Lionel Rogg

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Lionel Rogg (born Geneva, April 21[1] 1936) is a Swiss organist, composer[2][3] and teacher of musical theory. Among many other distinctions, he has recorded the complete organ works of Johann Sebastian Bach three times.

Rogg showed exceptional musical gifts at an early age. At 15 he took charge of the Geneva St Boniface organ, and later, at the Conservatory of Geneva, he studied under Pierre Segond (a pupil of Marcel Dupré). He obtained degrees in harmony, counterpoint and fugue, and won scholarships, organ and piano prizes, and a First Prize for sight-reading. In 1959 he won second prize for organ at the International Music Competition of Munich. He also studied with Nikita Magaloff.

After three years of intensive study, in 1961 he gave a series of ten recitals of the complete organ works of J S Bach at the Victoria Hall, Geneva. These recitals were very enthusiastically received, and were followed by organ recitals in France, Spain, Belgium, Holland, Switzerland, and in England at St Albans and at the Royal Festival Hall in London. He gave two recitals devoted to Bach's 'Orgelbüchlein' at the 1962 International Festival of Montreux, and participated in Festivals and organ weeks at Bayreuth and Nuremberg.

Soon after his Geneva recitals, Rogg was invited to record the complete organ works of Bach on the new mechanical-action, electro-pneumatic registration 67-stop organ built in the Zurich Grossmunster built by the Swiss firm Metzler & Sohne Orgelbau in 1958-1960. This programme was begun in September 1961 and completed in September 1964, in ten sessions of three evenings each. The recording was made by the technical service of Radio Zurich using three microphones, two for the Positifs and one for the Great and Pedals, but were processed and mastered in England for Oryx Records. The resulting recordings were issued on the Bach Recordings label.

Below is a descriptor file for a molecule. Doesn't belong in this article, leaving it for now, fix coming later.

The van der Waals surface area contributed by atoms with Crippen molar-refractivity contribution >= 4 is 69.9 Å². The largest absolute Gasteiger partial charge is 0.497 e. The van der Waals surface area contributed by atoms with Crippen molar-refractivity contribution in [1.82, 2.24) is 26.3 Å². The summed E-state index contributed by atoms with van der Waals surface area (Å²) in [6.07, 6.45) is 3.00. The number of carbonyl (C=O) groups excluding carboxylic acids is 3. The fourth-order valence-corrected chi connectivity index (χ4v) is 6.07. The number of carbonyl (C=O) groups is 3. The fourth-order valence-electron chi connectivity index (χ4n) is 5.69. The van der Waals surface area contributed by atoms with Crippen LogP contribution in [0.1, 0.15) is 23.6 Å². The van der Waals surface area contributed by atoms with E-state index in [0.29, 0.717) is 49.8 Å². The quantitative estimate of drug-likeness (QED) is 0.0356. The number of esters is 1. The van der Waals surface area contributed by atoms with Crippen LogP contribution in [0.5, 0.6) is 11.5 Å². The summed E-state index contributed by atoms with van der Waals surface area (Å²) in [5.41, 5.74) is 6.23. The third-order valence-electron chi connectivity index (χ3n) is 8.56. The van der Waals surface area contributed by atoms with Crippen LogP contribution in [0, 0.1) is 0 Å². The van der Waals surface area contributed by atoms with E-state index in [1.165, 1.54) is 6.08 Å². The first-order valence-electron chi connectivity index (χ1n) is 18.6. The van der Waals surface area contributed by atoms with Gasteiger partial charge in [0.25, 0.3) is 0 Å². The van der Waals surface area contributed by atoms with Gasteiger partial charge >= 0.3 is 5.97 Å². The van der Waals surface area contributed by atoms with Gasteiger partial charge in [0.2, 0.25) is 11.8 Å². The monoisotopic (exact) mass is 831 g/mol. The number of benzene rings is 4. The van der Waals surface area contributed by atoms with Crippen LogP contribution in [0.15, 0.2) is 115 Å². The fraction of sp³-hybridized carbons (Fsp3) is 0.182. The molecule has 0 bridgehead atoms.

Rogg also recorded the complete Bach organ works for Harmonia Mundi, first released in 1970 and re-released on CD in 1992 and 2000, on the Silbermann organ in Arlesheim. This instrument was built by Johann Andreas, son of Andreas Silbermann, in 1761, and restored by Metzler in 1959-1962.[4]

In addition to organ recitals, Rogg composed music, played the harpsichord and made recordings with chamber groups. He made organ, harpsichord and piano recordings for the Swiss Broadcasting Company, including a performance of the 6 Trio Sonatas played on his own Wittmayer pedal-harpsichord. Lionel Rogg wrote a Manual on Counterpoint, and was Professor of Counterpoint and Fugue at the Geneva Conservatory. His recording of Renaissance Dances (in which he performed on positive organ and conducted an ensemble of Renaissance instruments in various dances and other works) was awarded a Grand Prix Du Disque and an Edison award, and was reissued on Odyssey Records in the mid 1970s.

Rogg's 1969 recording of J S Bach's Die Kunst der Fuge, BWV 1080, issued on HMV CSD 3666-3667, includes a form of the Contrapunctus XVIII with Rogg's own conjectural completion, in addition to the performance of the original (incomplete) Fugue. This performance was given on the organ of St Peter's Cathedral, Geneva, and in Santa Maria della Mercede, Rome, among others.

Lionel Rogg continues to be fully active in recitals, master-classes, adjudication, and the many branches of his work, in Europe and beyond.

References[edit]

  1. ^ Lewis, Dave. "AllMusicGuide Biography with Date of Birth". AllMusicGuide. Retrieved 2007-11-06. 
  2. ^ "Some of Rogg's Compositions". Di-Arezzo. Retrieved 2007-11-06. 
  3. ^ Rogg, Lionel. "List of Compositions from Rogg's Website". Retrieved 2007-11-06. 
  4. ^ 'L'Orgue Silbermann d'Arlesheim', in J. S. Bach Integrale de l'oeuvre d'orgue Vol. 3, Lionel Rogg (Harmonia Mundi HM 523 insert).

Sources[edit]

  • Sleeve insert, J S Bach: Complete Organ Works (Oryx Records, Walton on Thames, 1966).

External links[edit]